Strictly speaking, “East” is problematic as a location. The “East” isn’t actually a place in the United States (i.e., some cities, like Boston and New York and definitely part of the East, but cities like Atlanta or Pittsburgh are more marginal). It was also unlikely when Trump tweeted this message that every location in “the East” would have its coldest ever recorded year (and after the fact, we know this was not the case; in Boston, e.g., it got as cold as 3 degress (F) on New Year’s Eve, failing to match the record of -8 degrees of 1917). It’s also not clear what he is referring to when he says that the U.S., but not other countries, “was going to pay TRILLIONS OF DOLLARS to protect against.”

More to the point for cherry picking, though, is Trump’s implication that cold temperatures during the winter refute the reality of global warming. It was indeed very cold the day Trump tweet. According to historical data on, in Boston, the mean temperature on Dec. 29 was 23 degrees colder than the day’s historical average. In Washington, DC, Dec. 29, 2017 was nearly 13 degrees colder than average. But ten days earlier on Dec. 19, Boston was 9 degrees warmer than average. Boston was also 9 degrees warmer than average one month earlier on Nov. 29. Washington, DC--where Trump would be well positioned to enjoy unseasonably warm weather--was 16 degrees warmer than average on Dec. 23, 13 degrees warmer on Dec. 19, and 11 degrees warmer on both Dec. 5 and Nov. 29.

Trump can only validly claim that a single period of cold as evidence against global warming if he also admits a single period of warmth as evidence in favor of global warming. So, in Washington, DC, the week of Dec. 18-24 was unseasonably warm. If Trump were arguing fairly, he would’ve tweeted:

Global warming is making things hot for Santa. The U.S. should spend TRILLIONS OF DOLLARS to fix this! #DreamingOfaWhiteChristmas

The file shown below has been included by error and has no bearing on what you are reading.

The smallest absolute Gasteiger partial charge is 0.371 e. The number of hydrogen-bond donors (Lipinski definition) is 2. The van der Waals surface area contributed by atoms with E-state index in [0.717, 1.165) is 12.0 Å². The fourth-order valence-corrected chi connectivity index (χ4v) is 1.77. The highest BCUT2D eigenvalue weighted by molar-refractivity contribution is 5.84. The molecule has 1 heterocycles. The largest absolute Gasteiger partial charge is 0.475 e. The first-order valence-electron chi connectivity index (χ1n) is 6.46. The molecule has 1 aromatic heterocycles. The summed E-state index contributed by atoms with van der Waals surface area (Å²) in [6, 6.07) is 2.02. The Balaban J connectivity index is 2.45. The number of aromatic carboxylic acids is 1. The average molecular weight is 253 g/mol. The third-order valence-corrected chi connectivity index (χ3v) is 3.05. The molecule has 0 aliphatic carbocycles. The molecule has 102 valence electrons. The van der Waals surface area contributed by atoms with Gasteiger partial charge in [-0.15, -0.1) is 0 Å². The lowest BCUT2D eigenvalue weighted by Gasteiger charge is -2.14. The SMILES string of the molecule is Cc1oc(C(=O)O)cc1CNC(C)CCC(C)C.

Of course, no such tweet came from @realDonaldTrump. Trump is not actually weighing all information regarding global warming, but rather selectively tweeting cherry-picked evidence that supports conclusions he seeks. His evidence is cherry-picked, so his reasoning is invalid.

For argumentation purposes, it’s crucial to understand that dismissing Trump’s tweet as cherry picking does not inform debates about the reality of global warming. That’s a matter of climate science. But to understand and interpret the findings of climate science, we need to admit evidence in a valid and honest way. We must consider evidence objectively, and not in a manner that intentionally reaches a conclusion we’ve reached beforehand.

June 17, 2018

The Dr. is in the house…but not in the news

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The BBC reported on 15 June 2018 that “the Canadian newspaper The Globe and Mail had proposed to change its house style to only refer to medical doctors by their titles.” On 16 June 2018, the story also said, “In BBC style, the title Dr is used for doctors of medicine, scientific doctors and church ministers who hold doctorates, when relevant.” (I only note this because, when I initially read the story on 15 June 2018, I’m sure that it said that the new Globe and Mail policy was consistent with BBC style guidelines, so I believe there’s an unacknowledged amendment to the originally published version.)